One small study from 2013 found that accommodations like fewer work hours, trained helpers, and tailored work shifts were all effective ways to keep employees with younger onset dementia safely involved in work.

In addition, the researchers found that still being able to work not only helped improve self-esteem in these employees but also increased overall life satisfaction.

So, what are some jobs that people living with dementia or Alzheimer’s can safely do, with reasonable accommodations? Here are just a few job roles to consider after diagnosis:

  • librarian
  • consultant
  • salesperson
  • office worker
  • writer
  • teacher
  • tutor
  • artist
  • musician
  • gardener
  • usher

Of course, this isn’t an exhaustive list of all the jobs that someone with dementia or Alzheimer’s can do — but it’s a great place to start for those who want to start or continue working.

One final note is that not every job is safe for people living with dementia or Alzheimer’s. Any jobs that place a person’s safety at risk — such as jobs involving hot food and drinks, slippery floors, dark areas, or potentially dangerous tools and equipment — are not suitable jobs for someone with dementia.

If you’re a caretaker or loved one of someone with dementia or Alzheimer’s, you may still have questions about the effect that these diseases can have. Here are some things to keep in mind.

Do people with Alzheimer’s qualify for disability?

According to the ADA, a disability is any physical or mental impairment that significantly limits a person’s life activities. Because Alzheimer’s disease can have such a significant effect on someone’s ability to function, it is considered a disability under the law.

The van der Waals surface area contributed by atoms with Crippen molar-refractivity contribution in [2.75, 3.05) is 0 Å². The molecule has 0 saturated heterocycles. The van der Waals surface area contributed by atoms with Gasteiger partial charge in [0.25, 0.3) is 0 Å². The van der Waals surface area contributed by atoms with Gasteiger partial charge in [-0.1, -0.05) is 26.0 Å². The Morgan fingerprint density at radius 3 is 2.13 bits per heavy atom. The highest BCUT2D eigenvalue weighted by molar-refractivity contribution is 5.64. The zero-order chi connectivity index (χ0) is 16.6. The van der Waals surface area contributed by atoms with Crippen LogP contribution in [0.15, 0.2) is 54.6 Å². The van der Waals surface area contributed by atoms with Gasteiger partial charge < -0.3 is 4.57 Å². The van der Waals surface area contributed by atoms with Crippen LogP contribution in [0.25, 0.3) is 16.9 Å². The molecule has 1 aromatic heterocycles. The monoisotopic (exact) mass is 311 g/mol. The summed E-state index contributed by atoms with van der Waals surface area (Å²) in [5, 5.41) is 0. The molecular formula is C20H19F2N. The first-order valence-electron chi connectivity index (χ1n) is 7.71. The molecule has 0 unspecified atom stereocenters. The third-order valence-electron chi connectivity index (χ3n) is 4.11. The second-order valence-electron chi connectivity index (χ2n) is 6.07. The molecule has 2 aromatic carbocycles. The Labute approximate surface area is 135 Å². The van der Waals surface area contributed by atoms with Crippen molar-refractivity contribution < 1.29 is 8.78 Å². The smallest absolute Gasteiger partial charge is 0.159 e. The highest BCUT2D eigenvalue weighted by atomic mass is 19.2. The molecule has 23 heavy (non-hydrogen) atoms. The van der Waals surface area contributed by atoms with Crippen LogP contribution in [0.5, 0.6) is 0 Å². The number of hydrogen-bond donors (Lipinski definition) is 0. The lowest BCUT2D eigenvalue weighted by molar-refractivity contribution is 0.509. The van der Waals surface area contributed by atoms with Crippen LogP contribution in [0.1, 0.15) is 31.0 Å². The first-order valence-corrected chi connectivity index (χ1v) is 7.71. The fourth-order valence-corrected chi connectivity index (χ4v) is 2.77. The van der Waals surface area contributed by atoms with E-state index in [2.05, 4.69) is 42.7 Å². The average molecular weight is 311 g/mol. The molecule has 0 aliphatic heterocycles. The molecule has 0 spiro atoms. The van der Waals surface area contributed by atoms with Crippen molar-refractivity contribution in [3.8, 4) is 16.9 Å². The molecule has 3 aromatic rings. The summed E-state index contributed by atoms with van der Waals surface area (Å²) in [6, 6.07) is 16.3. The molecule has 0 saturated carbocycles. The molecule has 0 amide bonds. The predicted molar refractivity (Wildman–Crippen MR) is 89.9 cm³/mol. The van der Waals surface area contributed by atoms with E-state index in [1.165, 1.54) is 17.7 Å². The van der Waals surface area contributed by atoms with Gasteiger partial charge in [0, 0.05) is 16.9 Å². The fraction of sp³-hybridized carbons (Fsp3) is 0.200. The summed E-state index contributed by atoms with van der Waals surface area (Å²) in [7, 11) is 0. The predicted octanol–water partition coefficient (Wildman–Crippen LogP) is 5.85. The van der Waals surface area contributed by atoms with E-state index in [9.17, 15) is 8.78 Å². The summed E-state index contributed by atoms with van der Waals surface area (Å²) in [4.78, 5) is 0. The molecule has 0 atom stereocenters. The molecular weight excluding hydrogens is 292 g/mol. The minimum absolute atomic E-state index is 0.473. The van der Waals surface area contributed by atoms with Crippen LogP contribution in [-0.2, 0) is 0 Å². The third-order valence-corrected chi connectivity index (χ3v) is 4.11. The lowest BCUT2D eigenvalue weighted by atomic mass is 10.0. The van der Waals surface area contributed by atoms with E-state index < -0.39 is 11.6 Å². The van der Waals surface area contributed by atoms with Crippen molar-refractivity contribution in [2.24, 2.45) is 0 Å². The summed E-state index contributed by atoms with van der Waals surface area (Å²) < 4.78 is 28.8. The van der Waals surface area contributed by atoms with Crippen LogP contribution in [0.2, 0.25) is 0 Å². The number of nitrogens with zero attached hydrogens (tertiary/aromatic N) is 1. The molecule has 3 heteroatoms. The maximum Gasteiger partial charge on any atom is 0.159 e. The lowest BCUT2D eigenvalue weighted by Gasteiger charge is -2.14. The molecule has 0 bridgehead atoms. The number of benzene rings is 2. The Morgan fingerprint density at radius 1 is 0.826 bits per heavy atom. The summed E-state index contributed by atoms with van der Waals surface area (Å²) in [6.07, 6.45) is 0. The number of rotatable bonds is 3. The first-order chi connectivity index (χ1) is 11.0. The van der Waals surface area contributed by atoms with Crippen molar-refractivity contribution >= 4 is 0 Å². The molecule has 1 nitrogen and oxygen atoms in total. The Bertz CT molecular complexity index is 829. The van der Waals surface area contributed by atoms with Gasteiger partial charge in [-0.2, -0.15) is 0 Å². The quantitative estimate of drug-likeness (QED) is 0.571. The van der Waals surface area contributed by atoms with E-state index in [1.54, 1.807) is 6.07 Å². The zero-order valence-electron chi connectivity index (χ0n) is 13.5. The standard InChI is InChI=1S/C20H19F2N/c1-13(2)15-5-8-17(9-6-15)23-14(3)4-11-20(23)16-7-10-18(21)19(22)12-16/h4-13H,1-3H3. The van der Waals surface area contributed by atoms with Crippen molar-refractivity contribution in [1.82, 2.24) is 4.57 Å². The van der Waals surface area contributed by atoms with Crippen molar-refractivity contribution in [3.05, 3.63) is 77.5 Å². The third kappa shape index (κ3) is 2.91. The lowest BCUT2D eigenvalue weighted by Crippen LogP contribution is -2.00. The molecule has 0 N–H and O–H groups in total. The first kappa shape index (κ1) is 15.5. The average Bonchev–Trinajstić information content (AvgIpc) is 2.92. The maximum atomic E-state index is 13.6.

Can you collect Social Security if you have Alzheimer’s?

Alzheimer’s disease is classified as a neurocognitive disorder under Social Security, so if you or someone you love has received a diagnosis for the condition, you are eligible for Social Security disability payments. In addition, early onset Alzheimer’s disease is also eligible for assistance under the Compassionate Allowances exception.

What can people with Alzheimer’s do to keep busy?

People with Alzheimer’s benefit from staying engaged and active in the world around them, so programs that offer activities like games, music, and storytelling can be beneficial for people living with dementia. Other activities may include things like gentle exercise, cooking and baking, reading and writing, and other hobbies.

How often should you visit someone with Alzheimer’s?

According to the Alzheimer’s Association, it can be helpful to plan out visits with your loved one ahead of time to make the process easier for everyone. And while there’s no set recommendation for how often to visit someone with Alzheimer’s, it can still be helpful to keep in mind other factors, like how long you stay or the time of day you visit.

Alzheimer’s can greatly affect someone’s ability to work, which can significantly decrease not only their quality of life but their sense of purpose in life.

Some people living with dementia and Alzheimer’s may wish to continue working for as long as they’re able to. And with the proper considerations and accommodations, people with Alzheimer’s can still find purpose in working until they’re ready to leave on their terms.